We continue to shower them with riches, prestige and glory. We make movies about them. We write books about them. We seriously overpay and then envy them. This year alone, while millions of others suffer from the Great Recession, bankers and traders are expected to be paid — incredibly — another estimated $144 billion in compensation and benefits. Accordingly, Wall Street remains the No. 1 destination for our best and brightest." (Emphasis mine).

Later, he says:

Why do we seem to excuse one insider-trading and pay-for-play scandal after another? Why haven’t we woken up from our generational slumber and realized that we would be better off rewarding real engineers, not financial engineers?

To this I would add: why do we persist in referring to those who are drawn towards an industry known for its insider-trading, pay-for-play scandals and lack of morals our "best and brightest"?

It seems too obvious to debate but I'll unpack the words separately anyway.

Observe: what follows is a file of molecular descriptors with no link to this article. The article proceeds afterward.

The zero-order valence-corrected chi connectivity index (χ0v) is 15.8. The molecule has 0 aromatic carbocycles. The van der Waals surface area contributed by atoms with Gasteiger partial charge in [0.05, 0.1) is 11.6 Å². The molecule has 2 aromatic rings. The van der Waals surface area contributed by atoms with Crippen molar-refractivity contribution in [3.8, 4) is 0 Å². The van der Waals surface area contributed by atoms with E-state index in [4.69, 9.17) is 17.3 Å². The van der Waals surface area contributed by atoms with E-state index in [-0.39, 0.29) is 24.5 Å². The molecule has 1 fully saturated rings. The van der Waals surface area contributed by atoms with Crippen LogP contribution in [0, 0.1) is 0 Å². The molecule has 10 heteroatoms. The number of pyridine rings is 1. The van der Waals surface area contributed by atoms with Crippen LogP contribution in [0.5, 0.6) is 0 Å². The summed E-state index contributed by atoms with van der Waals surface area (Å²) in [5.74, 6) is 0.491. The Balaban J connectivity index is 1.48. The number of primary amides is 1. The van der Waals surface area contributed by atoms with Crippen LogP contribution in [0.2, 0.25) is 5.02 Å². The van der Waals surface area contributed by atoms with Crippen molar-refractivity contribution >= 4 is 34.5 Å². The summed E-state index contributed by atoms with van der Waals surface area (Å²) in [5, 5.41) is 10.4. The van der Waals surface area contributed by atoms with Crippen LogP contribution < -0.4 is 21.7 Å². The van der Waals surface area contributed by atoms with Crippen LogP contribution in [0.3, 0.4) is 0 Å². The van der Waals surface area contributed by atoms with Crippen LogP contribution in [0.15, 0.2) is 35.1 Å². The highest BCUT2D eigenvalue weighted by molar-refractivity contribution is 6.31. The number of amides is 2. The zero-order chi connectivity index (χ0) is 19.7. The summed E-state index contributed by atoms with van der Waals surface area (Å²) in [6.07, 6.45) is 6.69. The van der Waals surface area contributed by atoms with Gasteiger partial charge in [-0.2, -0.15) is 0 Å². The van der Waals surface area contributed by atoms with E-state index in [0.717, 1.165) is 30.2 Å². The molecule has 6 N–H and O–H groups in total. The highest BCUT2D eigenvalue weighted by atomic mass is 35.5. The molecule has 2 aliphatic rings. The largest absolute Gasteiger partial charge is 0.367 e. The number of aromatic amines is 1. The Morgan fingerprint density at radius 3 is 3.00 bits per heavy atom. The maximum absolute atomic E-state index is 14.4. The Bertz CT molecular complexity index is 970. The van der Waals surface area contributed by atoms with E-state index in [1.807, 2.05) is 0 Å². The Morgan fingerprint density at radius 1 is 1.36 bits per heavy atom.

By "brightest" Cohen can only mean, presumably, "having the best university grades" or perhaps "being most recruited out of university". But grades in what, recruited by who? A tight set of qualifications in specific degrees are generally what gets one to Wall St and determines who gets recruited for these lucrative positions. Clearly physicists are left out of this equation, and doctors, engineers (who Cohen himself seems keen on) and historians. Philosophers? Feggedaboutit. The qualifications for this title seems self-referential: they are the brightest because they are who Wall St wants, so they must be. And this, of course, is the myopia Cohen himself is railing against.

But putting "brightest" aside, "best" is more offensive. Anyone so drawn to Wall St simply because "bankers and traders are expected to be paid — incredibly — another estimated $144 billion in compensation and benefits" could never be our best. Our best are out there taking risks, creating value and helping people. They are starting or transforming companies, organizations and, yes, governments. They are working on the hardest problems of our times, helping our society move towards greater justice, equality and prosperity. They are entrepreneurs, artists, activists, visionaries, leaders, facilitators.